Saturday, January 22, 2011

How to Draw a Horse -- The Short Version

Note on Facebook, and thread:  Get your team-leader to hire me to supervise the horse jobs. Why? When your movie comes out w/badly-drawn horses, it says to the female audience "This crap is good enough for YOU," and WE DON'T SHARE THE MOVIE WITH OUR FRIENDS. Girls go on WORD OF MOUTH. Can we say "TITANIC?" or "TWILIGHT?"

Okay, quick horse-drawing course: 
"A horse is a box with a leg at each corner."
Its front "knees" are its wrists; its back "knees" are its heels (hocks). 
It's walking on its fingernails. 
The neck is a springy flat curve.
The head is a parallelogram, w/long crocodile jaws inside (joint under the ears, not under the chin). 
The tail has bone & meat in it, like a dog's tail.
It has a big belly, viewed from above. 
It can take 10 lbs out meat out of you at a bite.
The hind-leg kick releases the same level of energy as a hand-grenade explosion (the leg extended by a movement of the upper hip-joint, lashing out the entire limb).

With this in mind, go watch moving horses on YouTube, and see if you don't improve.  Send me your pictures or links and I'll post 'em here.

Okay?  No more excuses, like that mess in the movie Beowulf.  And THEY had real horses, for crying out loud, and they still managed to produce marshmallow horses.  

First submission, from Wendy Parker, an old friend, army buddy, and now civil engineer assigned to obscure posts in the snows of Alaska:

Wendy's notes: 

"I know you are not supposed to teach us dweebs about drawing  for free, but since you gave some advice, I attempted to do what you said.
"Here it is after three hours of erasing.  The hardest part was the head, and the legs, getting them the right length. Not sure how I did on that.  Anyway, here is my horse with a stick up his butt.  I think I did his tail okay though....from the spine."

My critique:  "Your first horse?  Nice, solid weight on the earth, excellent work on the feet.  And yes, that IS the hardest part, getting the legs right.  The head is very nice.

Remember there's a dog-like tail under that hair.  And that everything a horse does with the ears and tail is a language, and they have many different positions.   The heavy, straight hair flows around the tail as it whips about.

I'd say this horse is calm, but with some ambivalence; that ear and the slight switching of the tail telegraph emotion very well."

I should point out Wendy has owned horses; being around real ones helps.  All these notes may help you understand your own process of learning to draw.

Next step:
Wendy:  "I did what you said and looked up a page on drawing horses.  My goal was to draw a horse with his head down like he was sniffing for grass. I found this site that dealt with the horses muscles and skeleton. Anyway, it still took forever, and, I'm not sure about the legs.  They look better than they did because they reminded me of Gumby or that super hero that stretches lol!. I don't think any of your friends would believe that I couldn't draw a decent horse before.  I thought maybe the neck wasn't long enough, but the way the horses head is tilted meant it should look shorter because she is looking this way.  Am I right?  I thought about the back leg, and it occurred to me that it looked like a leg bent at the knee and the hoof was a foot.  So when I approached it that way, it came out better.  I know I have a long way to go, and I'm not sure I will even go there, but I did what I did.  Nifty eh?"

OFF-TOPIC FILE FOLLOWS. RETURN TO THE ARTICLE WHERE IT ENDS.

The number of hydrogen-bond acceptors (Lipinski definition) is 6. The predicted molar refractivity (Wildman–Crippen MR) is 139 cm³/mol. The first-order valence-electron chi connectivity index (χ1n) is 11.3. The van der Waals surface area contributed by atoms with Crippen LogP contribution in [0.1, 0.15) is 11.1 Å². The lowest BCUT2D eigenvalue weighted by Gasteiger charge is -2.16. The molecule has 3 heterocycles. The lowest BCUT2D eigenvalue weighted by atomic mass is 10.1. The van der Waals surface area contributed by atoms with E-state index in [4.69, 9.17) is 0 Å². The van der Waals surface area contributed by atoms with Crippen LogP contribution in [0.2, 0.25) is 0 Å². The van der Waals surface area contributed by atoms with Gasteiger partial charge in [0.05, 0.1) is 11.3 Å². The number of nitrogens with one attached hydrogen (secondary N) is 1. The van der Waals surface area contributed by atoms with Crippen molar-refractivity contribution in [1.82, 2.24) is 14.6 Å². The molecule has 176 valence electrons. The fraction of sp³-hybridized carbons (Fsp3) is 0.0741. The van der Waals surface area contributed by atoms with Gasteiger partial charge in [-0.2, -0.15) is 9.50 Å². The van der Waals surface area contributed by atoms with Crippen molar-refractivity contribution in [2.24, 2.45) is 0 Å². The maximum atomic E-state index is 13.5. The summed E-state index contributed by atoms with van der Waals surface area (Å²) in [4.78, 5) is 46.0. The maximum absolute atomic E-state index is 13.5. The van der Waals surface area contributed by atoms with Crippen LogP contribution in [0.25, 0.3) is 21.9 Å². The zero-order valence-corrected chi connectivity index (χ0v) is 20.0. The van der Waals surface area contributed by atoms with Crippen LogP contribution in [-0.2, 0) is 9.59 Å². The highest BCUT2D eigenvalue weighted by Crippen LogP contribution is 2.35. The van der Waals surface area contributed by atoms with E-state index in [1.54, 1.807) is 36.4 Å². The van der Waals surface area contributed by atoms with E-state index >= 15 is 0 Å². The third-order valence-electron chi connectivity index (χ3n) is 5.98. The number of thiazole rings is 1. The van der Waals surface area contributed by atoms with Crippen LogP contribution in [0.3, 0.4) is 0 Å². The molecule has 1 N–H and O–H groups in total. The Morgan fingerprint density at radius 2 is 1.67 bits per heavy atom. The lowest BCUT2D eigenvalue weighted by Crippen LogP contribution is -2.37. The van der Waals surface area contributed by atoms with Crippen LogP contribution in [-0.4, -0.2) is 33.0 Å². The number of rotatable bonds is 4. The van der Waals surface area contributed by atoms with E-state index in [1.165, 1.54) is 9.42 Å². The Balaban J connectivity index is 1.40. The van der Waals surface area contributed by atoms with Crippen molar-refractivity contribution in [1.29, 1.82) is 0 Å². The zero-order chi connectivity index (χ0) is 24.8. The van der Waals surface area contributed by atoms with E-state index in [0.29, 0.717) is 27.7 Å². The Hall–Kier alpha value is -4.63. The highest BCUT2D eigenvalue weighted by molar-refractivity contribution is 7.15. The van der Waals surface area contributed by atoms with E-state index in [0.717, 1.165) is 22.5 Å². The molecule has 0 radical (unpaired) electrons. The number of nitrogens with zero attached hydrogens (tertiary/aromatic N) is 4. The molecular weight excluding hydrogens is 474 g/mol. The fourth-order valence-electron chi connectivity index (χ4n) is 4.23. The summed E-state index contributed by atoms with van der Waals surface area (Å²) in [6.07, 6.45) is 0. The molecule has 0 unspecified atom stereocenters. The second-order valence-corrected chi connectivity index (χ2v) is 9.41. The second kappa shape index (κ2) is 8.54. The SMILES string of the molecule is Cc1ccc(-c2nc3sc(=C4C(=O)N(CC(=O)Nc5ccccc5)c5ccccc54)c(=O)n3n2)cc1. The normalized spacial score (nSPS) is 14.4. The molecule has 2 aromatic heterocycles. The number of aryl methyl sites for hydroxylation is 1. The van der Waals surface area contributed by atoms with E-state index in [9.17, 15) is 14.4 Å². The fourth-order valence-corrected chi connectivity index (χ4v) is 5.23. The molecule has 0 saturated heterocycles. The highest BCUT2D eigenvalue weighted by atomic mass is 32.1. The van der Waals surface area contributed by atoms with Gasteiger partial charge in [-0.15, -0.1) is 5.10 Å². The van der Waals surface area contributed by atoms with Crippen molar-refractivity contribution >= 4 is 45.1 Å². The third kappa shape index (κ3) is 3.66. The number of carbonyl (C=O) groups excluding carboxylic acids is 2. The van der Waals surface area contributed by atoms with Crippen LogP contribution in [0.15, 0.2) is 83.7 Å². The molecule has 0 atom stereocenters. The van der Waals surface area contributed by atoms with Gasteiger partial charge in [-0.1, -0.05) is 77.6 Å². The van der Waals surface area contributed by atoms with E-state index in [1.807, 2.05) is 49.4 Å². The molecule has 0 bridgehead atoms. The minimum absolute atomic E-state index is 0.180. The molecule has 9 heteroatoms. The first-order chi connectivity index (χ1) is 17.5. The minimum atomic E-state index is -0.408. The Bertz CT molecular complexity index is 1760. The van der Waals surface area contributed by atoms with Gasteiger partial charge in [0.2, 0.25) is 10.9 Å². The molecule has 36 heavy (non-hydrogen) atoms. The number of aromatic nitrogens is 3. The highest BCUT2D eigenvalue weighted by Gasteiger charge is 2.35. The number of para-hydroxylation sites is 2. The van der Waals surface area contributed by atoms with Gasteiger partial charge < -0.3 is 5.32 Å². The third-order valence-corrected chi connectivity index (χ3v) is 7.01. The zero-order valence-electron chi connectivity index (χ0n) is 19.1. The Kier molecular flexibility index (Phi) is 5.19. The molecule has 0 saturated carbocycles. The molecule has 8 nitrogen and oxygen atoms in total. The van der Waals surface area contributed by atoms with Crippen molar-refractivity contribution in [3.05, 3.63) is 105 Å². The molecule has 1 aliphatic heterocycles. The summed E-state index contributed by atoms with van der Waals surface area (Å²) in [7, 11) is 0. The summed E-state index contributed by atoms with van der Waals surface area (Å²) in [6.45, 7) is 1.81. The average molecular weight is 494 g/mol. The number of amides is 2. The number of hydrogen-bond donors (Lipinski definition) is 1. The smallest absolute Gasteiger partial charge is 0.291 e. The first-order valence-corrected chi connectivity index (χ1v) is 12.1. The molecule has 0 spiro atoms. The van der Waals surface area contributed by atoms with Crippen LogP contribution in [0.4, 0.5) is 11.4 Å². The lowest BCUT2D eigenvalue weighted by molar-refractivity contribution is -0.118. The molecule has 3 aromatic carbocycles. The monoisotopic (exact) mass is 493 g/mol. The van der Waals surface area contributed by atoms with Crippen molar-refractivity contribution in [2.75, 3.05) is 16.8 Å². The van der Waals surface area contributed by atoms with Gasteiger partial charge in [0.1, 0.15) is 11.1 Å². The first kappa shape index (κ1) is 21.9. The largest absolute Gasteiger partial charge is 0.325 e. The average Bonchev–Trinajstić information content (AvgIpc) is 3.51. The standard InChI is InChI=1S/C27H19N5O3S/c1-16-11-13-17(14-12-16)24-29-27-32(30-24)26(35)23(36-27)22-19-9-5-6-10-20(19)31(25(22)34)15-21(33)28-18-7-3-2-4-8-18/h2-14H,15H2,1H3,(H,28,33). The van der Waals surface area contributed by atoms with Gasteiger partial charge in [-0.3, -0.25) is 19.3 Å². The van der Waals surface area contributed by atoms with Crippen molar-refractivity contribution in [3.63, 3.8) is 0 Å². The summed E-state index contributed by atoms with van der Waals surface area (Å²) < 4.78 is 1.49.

My critique: "Here's another drawing hint:  stew a chicken, then slowly pull off the meat, paying attention to all muscle masses and bones.  Most muscles and bones are the same -- evolution is a very simple tool-box we all dip back down into (we have a lizard collar-bone, for example). The neck is exceptionally well done for a first tie.  Pat yourself on the back! REMEMBER; the horse walks on a single fingernail and the hock is YOUR heel, and the knee is up against the body.  The rest of the leg is "buried" in the quarters.  Remember there are bones under these forms.  Think of them as rebar.  To draw a hock, feel your own heel and ankle."


Mel said...

I love my horses. Every word you say describes how to depict them with love and respect. I adore their power, shyness, kindness, stroppiness and manipulativeness. I am smitten with the way I'm seen as herd member/boss/food supplier/reassurance/parent and child. Such complicated people (and I do see them as people, just different from bipeds) and so communicative. Thanks. Hoping others pick up on the info and get their depiction right.

Donna Barr said...

I dunno if I "love" horses. I have no illusions about them, because I know how powerful they are, how hard-headed and arrogant for reasons of survival. I'll never be one of them -- but they're so generous to include us. I once saved the life of a horse (and myself) and an abused, angry mare suddenly transformed me into herd leader. Of course, it then meant she never watched where she put her feet after that, and made ME do ALL the driving. Then there was my sister's ancient mare, that fell asleep under me -- AT A CANTER. Nobody believed me until another guy up here said, "Wow, I thought I was the only one had that happen."